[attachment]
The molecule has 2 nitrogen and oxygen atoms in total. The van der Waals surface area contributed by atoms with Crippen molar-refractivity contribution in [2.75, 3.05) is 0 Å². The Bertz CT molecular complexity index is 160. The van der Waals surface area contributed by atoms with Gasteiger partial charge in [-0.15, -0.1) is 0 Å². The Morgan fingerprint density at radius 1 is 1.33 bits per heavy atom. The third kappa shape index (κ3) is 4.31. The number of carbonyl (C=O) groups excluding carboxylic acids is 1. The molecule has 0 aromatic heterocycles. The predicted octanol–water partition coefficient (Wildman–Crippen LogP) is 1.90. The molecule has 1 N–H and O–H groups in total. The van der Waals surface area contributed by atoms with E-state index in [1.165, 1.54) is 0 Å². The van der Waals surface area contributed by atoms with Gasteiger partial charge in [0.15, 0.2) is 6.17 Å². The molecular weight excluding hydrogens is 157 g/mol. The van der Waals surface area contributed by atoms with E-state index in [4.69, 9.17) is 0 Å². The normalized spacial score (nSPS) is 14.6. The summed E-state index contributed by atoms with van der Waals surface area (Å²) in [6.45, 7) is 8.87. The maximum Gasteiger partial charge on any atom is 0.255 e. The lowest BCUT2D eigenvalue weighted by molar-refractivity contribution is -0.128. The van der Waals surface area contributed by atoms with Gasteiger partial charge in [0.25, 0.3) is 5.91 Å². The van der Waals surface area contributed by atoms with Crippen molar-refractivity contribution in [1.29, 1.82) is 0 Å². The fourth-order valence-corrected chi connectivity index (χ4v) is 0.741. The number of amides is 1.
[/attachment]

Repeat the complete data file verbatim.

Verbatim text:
The molecule has 2 nitrogen and oxygen atoms in total. The van der Waals surface area contributed by atoms with Crippen molar-refractivity contribution in [2.75, 3.05) is 0 Å². The Bertz CT molecular complexity index is 160. The van der Waals surface area contributed by atoms with Gasteiger partial charge in [-0.15, -0.1) is 0 Å². The Morgan fingerprint density at radius 1 is 1.33 bits per heavy atom. The third kappa shape index (κ3) is 4.31. The number of carbonyl (C=O) groups excluding carboxylic acids is 1. The molecule has 0 aromatic heterocycles. The predicted octanol–water partition coefficient (Wildman–Crippen LogP) is 1.90. The molecule has 1 N–H and O–H groups in total. The van der Waals surface area contributed by atoms with E-state index in [1.165, 1.54) is 0 Å². The van der Waals surface area contributed by atoms with Gasteiger partial charge in [0.15, 0.2) is 6.17 Å². The molecular weight excluding hydrogens is 157 g/mol. The van der Waals surface area contributed by atoms with E-state index in [4.69, 9.17) is 0 Å². The normalized spacial score (nSPS) is 14.6. The summed E-state index contributed by atoms with van der Waals surface area (Å²) in [6.45, 7) is 8.87. The maximum Gasteiger partial charge on any atom is 0.255 e. The lowest BCUT2D eigenvalue weighted by molar-refractivity contribution is -0.128. The van der Waals surface area contributed by atoms with Gasteiger partial charge in [0.25, 0.3) is 5.91 Å². The van der Waals surface area contributed by atoms with Crippen molar-refractivity contribution in [1.29, 1.82) is 0 Å². The fourth-order valence-corrected chi connectivity index (χ4v) is 0.741. The number of amides is 1.